Canada’s smallest pacemaker implanted in VGH patient’s heart

Nanostim leadless pacemaker study assesses long-term efficacy of device and refines implantation technique.

A novel pacemaker is demonstrating that good things really do come in small packages. This past September, Vancouver Coastal Health Research Institute scientist and cardiologist Dr. Matthew Bennett implanted the Nanostim leadless pacemaker, Canada’s first and smallest leadless pacemaker, into an elderly female patient’s heart at Vancouver General Hospital (VGH). Dr. Bennett, a heart rhythm specialist and clinical assistant professor in the Division of Cardiology at the University of British Columbia’s Department of Medicine, will be observing the device’s progress in numerous patients as part of a one-year evaluation study. 

“Our first patient was excited to receive the Nanostim and it’s working excellently – better than what we’d expect from a standard pacemaker on average,” says Dr. Bennett who works out of both VGH and St. Paul’s Hospital. “We’re evaluating how easy it is for the pacemaker to sense the heartbeat and how little energy it will require to pace.”

Traditional pacemakers typically have a lead, or leads, that may go from the left or right shoulder and are inserted either in the heart’s ventricles or atria. The leads are connected to a pacemaker that is implanted under the patient’s skin in a surgical pocket in the chest. From there, the pacemaker paces the heart, sending an electrical pulse down the leads when necessary to get the heart to beat normally.

Quite different from a traditional pacemaker, the Nanostim leadless pacemaker does not have leads, nor does it need a surgical pocket. Instead, the device is securely nestles within the right ventricle of the heart and prompts the heart to beat at a regular pace by sending small pulses of electricity when needed. A small battery exists within the device.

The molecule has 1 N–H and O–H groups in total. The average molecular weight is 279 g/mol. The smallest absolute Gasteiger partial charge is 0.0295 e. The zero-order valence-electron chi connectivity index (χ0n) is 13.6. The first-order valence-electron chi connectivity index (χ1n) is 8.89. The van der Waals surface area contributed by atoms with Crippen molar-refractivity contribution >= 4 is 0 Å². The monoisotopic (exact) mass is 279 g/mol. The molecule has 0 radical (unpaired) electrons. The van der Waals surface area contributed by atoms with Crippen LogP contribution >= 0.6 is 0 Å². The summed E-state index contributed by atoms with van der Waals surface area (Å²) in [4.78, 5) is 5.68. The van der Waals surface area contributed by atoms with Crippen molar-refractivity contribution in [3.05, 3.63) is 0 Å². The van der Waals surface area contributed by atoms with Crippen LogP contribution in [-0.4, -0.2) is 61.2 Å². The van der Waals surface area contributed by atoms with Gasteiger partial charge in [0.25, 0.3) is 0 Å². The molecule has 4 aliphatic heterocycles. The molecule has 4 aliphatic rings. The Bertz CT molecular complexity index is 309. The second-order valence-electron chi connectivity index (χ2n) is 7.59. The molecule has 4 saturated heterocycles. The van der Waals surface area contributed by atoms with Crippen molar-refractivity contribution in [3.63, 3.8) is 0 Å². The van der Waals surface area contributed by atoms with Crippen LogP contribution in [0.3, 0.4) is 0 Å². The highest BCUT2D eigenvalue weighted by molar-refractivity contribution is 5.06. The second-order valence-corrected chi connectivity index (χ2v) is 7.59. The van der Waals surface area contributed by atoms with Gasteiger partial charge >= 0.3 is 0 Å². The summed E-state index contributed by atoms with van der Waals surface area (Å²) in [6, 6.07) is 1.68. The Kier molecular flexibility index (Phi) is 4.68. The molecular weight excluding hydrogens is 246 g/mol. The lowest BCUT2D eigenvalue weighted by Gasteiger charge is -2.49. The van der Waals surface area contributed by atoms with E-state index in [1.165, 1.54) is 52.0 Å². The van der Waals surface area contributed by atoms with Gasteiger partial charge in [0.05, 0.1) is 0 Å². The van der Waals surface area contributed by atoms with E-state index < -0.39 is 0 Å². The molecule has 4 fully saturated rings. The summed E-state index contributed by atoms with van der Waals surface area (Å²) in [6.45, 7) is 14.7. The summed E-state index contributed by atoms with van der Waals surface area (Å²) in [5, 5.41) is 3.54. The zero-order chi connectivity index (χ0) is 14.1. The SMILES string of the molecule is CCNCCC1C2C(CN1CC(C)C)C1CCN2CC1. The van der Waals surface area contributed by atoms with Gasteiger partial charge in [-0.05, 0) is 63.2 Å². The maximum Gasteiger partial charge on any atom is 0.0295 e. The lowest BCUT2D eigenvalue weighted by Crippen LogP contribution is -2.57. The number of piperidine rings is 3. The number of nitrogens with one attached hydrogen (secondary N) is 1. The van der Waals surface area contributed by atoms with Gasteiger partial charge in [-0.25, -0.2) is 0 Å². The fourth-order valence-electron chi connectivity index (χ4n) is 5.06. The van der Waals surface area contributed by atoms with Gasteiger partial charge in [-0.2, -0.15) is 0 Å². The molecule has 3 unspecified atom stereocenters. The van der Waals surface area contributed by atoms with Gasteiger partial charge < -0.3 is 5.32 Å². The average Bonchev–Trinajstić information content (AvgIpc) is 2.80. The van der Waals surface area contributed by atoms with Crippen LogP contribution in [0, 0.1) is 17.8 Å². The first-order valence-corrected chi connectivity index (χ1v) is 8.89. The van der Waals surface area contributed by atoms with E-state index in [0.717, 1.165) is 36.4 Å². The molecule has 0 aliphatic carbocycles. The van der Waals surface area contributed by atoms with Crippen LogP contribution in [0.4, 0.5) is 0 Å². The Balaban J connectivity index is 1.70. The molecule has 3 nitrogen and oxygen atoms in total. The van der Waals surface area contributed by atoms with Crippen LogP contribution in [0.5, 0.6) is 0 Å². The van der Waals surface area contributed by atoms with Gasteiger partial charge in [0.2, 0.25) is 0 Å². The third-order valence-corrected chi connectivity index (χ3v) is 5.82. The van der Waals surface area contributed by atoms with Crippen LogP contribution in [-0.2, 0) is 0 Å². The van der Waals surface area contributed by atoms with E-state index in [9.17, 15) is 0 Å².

“One of the biggest advantages to the Nanostim is that patients don’t have the usual activity restrictions in the left or right shoulder that come with a traditional pacemaker,” says Dr. Bennett. 

“We insert the leadless pacemaker through the top of the leg using the femoral vein and although our patients should not do any heavy lifting for the first week, they are safe to have rigorous movement in their shoulder after that.” 

Another benefit to the Nanostim leadless pacemaker is that it eliminates the possibility of backwards blood regurgitation, which occasionally happens with traditional pacemakers. The device is also subtly different in its battery life span and does not leave any visible scar.

Revolutionizing pacemaker design and implantation technique

Twelve patients are currently enrolled in Dr. Bennett’s study, which is a follow-up to his team’s initial short-term study looking at the ease of implanting the Nanostim leadless pacemaker and acute results. He and his colleagues are looking to enrol 660 patients in this study, which also aims to refine the implantation process.

“This is a new technology and procedure, unlike what we’ve done before with traditional pacemakers,” says Dr. Bennett, who shares implantation responsibilities with colleague Dr. John LeMaitre.

 “The Nanostim revolutionizes pacemaker implantation and provides more options to patients,” adds Dr. Bennett. “This is the first device of its kind and it’ll be interesting as technology advances and batteries get smaller to see if the device becomes even smaller. It’s advancing the whole field.”


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